Aim: To compare iliopsoas muscle tightness in students who were engaged in prolonged sitting due to online classes with higher Body Mass Index (BMI) and students with normal BMI.

Materials and Methods: This cross-sectional study was conducted in Department of Physiotherapy at Institute of Applied Medicine and Research, Ghaziabad, Uttar Pradesh, India, from April 2021 to January 2022 on 101 students. Height and weight of the subject were measured by the ruler and digital weighing machine respectively for the BMI calculation. Two groups were made, group with normal BMI students and group with High BMI students. Using modified Thomas test, iliopsoas muscle were measured for the flexibility. Independent sample t-test was used for statistical analysis.

Results: Total 51 students were with normal BMI and 50 were with higher BMI were included in the study. The mean age of the subjects was 19.59 years including 59 females and 42 males. The significantly increased Modified Thomas Test (MTT) angle was found in students with higher BMI when compared to students with normal BMI for both right (p-value=0.003) and left side (p-value <0.001). Iliopsoas muscle tightness was present in more in higher BMI group as compared to normal BMI group.

Conclusion: The study concluded that both the groups had the iliopsoas muscle tightness but the students with higher BMI had more muscle tightness.

Keywords

Coronavirus disease, Flexibility, Modified thomas test, Online classes, Sedentary lifestyle, Universal goniometer

The Coronavirus Disease 2019 (COVID-19) pandemic has brought to light a number of issues that had previously gone unnoticed but were impacting individuals in the same way, with the only difference being "severity." The main concern that has arisen is the flexibility of the muscles in students; as a result of online classes, students' hours of sitting have increased drastically, negatively impacting their physical activity. The muscular tightness is caused by decreased in the ability of muscle to deform which is the results of sedentary lifestyle making physical activity or Activity of Daily Living (ADLs) difficult (1). Individuals whose work required sitting throughout the day are more prone to develop musculoskeletal discomfort or adaptive shortening of muscles especially at hip joint (2).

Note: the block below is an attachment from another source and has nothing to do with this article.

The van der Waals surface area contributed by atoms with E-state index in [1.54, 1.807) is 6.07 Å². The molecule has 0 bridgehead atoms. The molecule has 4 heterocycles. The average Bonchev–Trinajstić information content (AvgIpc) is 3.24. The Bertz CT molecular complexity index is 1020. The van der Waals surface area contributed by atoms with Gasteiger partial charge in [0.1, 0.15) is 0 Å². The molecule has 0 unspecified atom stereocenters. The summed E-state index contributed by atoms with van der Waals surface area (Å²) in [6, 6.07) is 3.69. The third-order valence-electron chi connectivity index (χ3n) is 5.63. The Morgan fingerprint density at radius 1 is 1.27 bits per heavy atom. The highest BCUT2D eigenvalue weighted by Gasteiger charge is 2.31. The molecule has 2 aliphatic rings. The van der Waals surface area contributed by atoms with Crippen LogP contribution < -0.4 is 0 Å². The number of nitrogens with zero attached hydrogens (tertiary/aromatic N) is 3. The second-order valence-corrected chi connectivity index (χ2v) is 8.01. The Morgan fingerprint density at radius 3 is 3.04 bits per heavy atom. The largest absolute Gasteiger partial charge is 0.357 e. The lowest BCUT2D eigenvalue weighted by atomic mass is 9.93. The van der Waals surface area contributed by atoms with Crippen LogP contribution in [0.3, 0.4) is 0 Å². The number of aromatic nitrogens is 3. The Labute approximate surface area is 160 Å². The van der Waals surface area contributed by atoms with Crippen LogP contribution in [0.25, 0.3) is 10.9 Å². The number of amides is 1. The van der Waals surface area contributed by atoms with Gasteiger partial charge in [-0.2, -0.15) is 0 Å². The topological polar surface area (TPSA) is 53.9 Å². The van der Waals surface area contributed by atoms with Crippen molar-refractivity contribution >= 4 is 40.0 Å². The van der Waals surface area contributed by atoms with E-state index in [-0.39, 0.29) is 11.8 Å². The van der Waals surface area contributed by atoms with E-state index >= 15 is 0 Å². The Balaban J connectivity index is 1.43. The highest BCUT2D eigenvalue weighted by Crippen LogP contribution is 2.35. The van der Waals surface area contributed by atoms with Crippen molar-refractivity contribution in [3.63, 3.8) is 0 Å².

A previous study shows strong evidence for work related musculoskeletal disorder present in bankers due to work related stress (3). Flexibility is an important factor for the normal biomechanical function. Iliopsoas is one of the hip flexor muscles that originate from iliac fossa and lumbar spine and inserted to lesser trochanter of femur (4). As a result of prolonged sitting, pelvic tilting can occur, which can cause iliopsoas muscle tension and raise the risk of injury due to the excessive pressure on muscles while sitting (5),(6),(7).

Flexibility is an important factor in physical and health related fitness and for execution and sustainability of ADLs (8). If any changes or alteration takes place in flexibility of muscles, it leads to difficulty in ADLs (9),(10). Overweight/obesity has the strongest association with low back pain and chronic low back pain (11). Therefore, this study was conducted with the aim of comparing iliopsoas muscle tightness in students with high Body Mass Index (BMI) and those with normal BMI who have been sitting for long period of time for online classes during the COVID-19 pandemic.

Null hypothesis: There is no significant difference in iliopsoas muscle tightness between students with higher BMI and with normal BMI.

Alternative hypothesis: There is significant difference in iliopsoas muscle tightness between students with higher BMI and with BMI.

Material and Methods